New Paper Adds Support to Covid-19’s Natural Origins
New research from a group of five respected global scientists has concluded the Covid-19 coronavirus that began in China and is now spreading around the world contains at least two genetic clues that indicate it was probably created in nature — and not in a lab.
The team presented its findings in a paper last week on the Virological online forum, providing further argument to counter conspiracy theorists who believe Covid-19 was created by scientists and was accidentally let out. The virus has now infected nearly 80,000 people in China and more than 2,000 in 31 other countries.
China has repeatedly denied the virus was created in a laboratory, with the deputy director of a high-security virology laboratory in Wuhan trashing claims of a link between her facility and the outbreak earlier this month.
Some internet users have theorized that Covid-19 leaked from the Wuhan Institute of Virology, in the Central China city where the outbreak is believed to have begun. Others have claimed that the virus is a manmade biological weapon, though no one has provided credible evidence to support either claim.
The latest research paper came from an international team of specialists from various fields related to virology: W. Ian Lipkin, Kristian G. Andersen, Andrew Rambaut, Edward C. Holmes and Robert F. Garry. Like much research about the virus, the paper has yet to be peer reviewed. Following their analysis of the genomes of different coronaviruses, the group pointed out the new virus has at least two special features that appear to show it wasn’t made in a laboratory or deliberately engineered.
The first is the way the new coronavirus’s “spike proteins” bind with the human receptor protein “angiotensin converting enzyme 2” or ACE2 — which has been shown to be the entry point for some coronaviruses to infect human cells. SARS also has this ability, and the new coronavirus’s does so much more efficiently than SARS. But the mechanism isn’t the optimal one predicted in previous research, suggesting it is the result of mutation and evolution rather than being engineered.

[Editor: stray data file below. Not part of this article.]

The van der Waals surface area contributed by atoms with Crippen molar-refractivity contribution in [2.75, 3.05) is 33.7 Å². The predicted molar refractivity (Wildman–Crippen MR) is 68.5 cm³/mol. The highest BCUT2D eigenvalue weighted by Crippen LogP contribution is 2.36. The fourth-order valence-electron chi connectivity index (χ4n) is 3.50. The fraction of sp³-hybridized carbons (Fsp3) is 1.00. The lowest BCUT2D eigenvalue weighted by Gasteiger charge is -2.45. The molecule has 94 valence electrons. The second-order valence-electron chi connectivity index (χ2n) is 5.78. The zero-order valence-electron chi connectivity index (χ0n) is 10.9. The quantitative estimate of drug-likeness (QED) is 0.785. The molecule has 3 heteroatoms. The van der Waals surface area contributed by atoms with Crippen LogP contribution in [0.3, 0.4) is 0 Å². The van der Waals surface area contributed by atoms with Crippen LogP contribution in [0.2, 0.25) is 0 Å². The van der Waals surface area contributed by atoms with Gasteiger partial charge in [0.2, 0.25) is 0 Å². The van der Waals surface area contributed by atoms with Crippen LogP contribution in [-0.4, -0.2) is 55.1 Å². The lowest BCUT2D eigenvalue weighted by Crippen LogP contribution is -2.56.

“Thus the SARS-CoV-2 spike appears to be the result of selection on human or human-like ACE2 permitting another optimal binding solution to arise. This is strong evidence that SARS-CoV-2 is not the product of genetic engineering,” the researchers wrote.
The second piece of evidence was the existence of what is known as a “predicted polybasic cleavage site” in the spike protein, a unique feature that the researchers said had not been observed in previous betacoronaviruses, a subcategory that includes SARS and MERS.
Such structures are typically created with participation from the immune system that doesn’t exist outside of animals’ bodies. That appears to show that the formation process of the virus must have occurred naturally or through human-directed passage through generations of animals.
Furthermore, engineering such a virus would likely have left genetic evidence in the form of a “previously used virus backbone,” the researchers wrote. That was not the case with the SARS-CoV-2.
Based on these genetic clues, there are two likely ways the new virus was produced, the team said. One is through a natural selection process in animals before it was passed to humans, and the other was through a natural selection process after the first humans were infected.
They said finding the latent host as well as the earliest infection from the seafood market where the outbreak may have begun would yield more valuable information about the virus’s source. However, experts say most of evidence involving the latter has been destroyed. The group also pointed out that the question of whether the virus came from the older SARS virus is a good topic for future exploration.
Flynn Murphy contributed to this report.
Contact reporter Yang Ge (firstname.lastname@example.org)
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